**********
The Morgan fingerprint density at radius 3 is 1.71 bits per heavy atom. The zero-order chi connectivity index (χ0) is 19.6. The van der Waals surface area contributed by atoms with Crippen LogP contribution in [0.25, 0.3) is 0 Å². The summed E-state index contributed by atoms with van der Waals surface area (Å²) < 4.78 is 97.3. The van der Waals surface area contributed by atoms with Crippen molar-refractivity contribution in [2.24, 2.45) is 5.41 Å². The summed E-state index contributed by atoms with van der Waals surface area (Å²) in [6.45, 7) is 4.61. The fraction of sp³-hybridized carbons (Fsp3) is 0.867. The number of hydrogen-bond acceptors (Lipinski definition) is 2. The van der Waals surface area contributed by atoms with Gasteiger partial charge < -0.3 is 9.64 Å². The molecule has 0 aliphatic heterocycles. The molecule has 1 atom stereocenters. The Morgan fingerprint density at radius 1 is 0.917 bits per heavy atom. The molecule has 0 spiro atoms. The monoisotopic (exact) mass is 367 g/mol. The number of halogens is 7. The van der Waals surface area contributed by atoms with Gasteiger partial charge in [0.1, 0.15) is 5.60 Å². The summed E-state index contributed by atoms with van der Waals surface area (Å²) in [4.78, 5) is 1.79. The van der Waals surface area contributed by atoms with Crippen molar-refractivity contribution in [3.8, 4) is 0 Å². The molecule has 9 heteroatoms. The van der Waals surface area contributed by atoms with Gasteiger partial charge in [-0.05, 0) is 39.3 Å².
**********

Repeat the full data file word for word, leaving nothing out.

The Morgan fingerprint density at radius 3 is 1.71 bits per heavy atom. The zero-order chi connectivity index (χ0) is 19.6. The van der Waals surface area contributed by atoms with Crippen LogP contribution in [0.25, 0.3) is 0 Å². The summed E-state index contributed by atoms with van der Waals surface area (Å²) < 4.78 is 97.3. The van der Waals surface area contributed by atoms with Crippen molar-refractivity contribution in [2.24, 2.45) is 5.41 Å². The summed E-state index contributed by atoms with van der Waals surface area (Å²) in [6.45, 7) is 4.61. The fraction of sp³-hybridized carbons (Fsp3) is 0.867. The number of hydrogen-bond acceptors (Lipinski definition) is 2. The van der Waals surface area contributed by atoms with Gasteiger partial charge < -0.3 is 9.64 Å². The molecule has 0 aliphatic heterocycles. The molecule has 1 atom stereocenters. The Morgan fingerprint density at radius 1 is 0.917 bits per heavy atom. The molecule has 0 spiro atoms. The monoisotopic (exact) mass is 367 g/mol. The number of halogens is 7. The van der Waals surface area contributed by atoms with Gasteiger partial charge in [0.1, 0.15) is 5.60 Å². The summed E-state index contributed by atoms with van der Waals surface area (Å²) in [4.78, 5) is 1.79. The van der Waals surface area contributed by atoms with Crippen molar-refractivity contribution in [3.8, 4) is 0 Å². The molecule has 9 heteroatoms. The van der Waals surface area contributed by atoms with Gasteiger partial charge in [-0.05, 0) is 39.3 Å².